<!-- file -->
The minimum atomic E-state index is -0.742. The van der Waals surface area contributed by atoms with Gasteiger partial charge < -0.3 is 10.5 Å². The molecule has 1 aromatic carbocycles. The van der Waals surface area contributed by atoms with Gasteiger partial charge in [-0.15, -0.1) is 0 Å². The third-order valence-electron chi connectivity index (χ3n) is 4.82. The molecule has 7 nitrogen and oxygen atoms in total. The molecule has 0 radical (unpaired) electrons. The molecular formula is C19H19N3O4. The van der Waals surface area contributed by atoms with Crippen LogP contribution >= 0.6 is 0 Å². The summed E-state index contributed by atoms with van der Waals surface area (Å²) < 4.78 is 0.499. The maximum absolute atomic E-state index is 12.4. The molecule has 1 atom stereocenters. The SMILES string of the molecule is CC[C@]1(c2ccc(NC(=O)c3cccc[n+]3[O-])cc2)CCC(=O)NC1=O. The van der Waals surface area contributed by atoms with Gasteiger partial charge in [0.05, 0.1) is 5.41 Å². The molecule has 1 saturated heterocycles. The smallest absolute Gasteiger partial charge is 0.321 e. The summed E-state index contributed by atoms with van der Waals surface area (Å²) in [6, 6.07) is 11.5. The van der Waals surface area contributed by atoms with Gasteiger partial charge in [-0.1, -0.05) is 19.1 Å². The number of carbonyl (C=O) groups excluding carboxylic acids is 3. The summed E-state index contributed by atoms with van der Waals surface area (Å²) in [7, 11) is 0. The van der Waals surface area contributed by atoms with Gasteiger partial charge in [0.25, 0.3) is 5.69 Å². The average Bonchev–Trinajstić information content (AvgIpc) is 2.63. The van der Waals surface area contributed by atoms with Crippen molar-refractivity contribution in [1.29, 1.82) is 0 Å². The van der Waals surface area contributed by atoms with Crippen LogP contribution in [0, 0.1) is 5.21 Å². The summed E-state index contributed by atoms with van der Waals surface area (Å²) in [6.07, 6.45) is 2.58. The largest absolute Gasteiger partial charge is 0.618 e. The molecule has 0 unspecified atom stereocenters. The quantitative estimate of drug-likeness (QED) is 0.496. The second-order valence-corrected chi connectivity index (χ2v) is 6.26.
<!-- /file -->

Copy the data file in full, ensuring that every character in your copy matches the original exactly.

The minimum atomic E-state index is -0.742. The van der Waals surface area contributed by atoms with Gasteiger partial charge < -0.3 is 10.5 Å². The molecule has 1 aromatic carbocycles. The van der Waals surface area contributed by atoms with Gasteiger partial charge in [-0.15, -0.1) is 0 Å². The third-order valence-electron chi connectivity index (χ3n) is 4.82. The molecule has 7 nitrogen and oxygen atoms in total. The molecule has 0 radical (unpaired) electrons. The molecular formula is C19H19N3O4. The van der Waals surface area contributed by atoms with Crippen LogP contribution >= 0.6 is 0 Å². The summed E-state index contributed by atoms with van der Waals surface area (Å²) < 4.78 is 0.499. The maximum absolute atomic E-state index is 12.4. The molecule has 1 atom stereocenters. The SMILES string of the molecule is CC[C@]1(c2ccc(NC(=O)c3cccc[n+]3[O-])cc2)CCC(=O)NC1=O. The van der Waals surface area contributed by atoms with Gasteiger partial charge in [0.05, 0.1) is 5.41 Å². The molecule has 1 saturated heterocycles. The smallest absolute Gasteiger partial charge is 0.321 e. The summed E-state index contributed by atoms with van der Waals surface area (Å²) in [6, 6.07) is 11.5. The van der Waals surface area contributed by atoms with Gasteiger partial charge in [-0.1, -0.05) is 19.1 Å². The number of carbonyl (C=O) groups excluding carboxylic acids is 3. The summed E-state index contributed by atoms with van der Waals surface area (Å²) in [7, 11) is 0. The van der Waals surface area contributed by atoms with Gasteiger partial charge in [0.25, 0.3) is 5.69 Å². The average Bonchev–Trinajstić information content (AvgIpc) is 2.63. The van der Waals surface area contributed by atoms with Crippen molar-refractivity contribution in [1.29, 1.82) is 0 Å². The van der Waals surface area contributed by atoms with Crippen LogP contribution in [0, 0.1) is 5.21 Å². The summed E-state index contributed by atoms with van der Waals surface area (Å²) in [6.07, 6.45) is 2.58. The largest absolute Gasteiger partial charge is 0.618 e. The molecule has 0 unspecified atom stereocenters. The quantitative estimate of drug-likeness (QED) is 0.496. The second-order valence-corrected chi connectivity index (χ2v) is 6.26.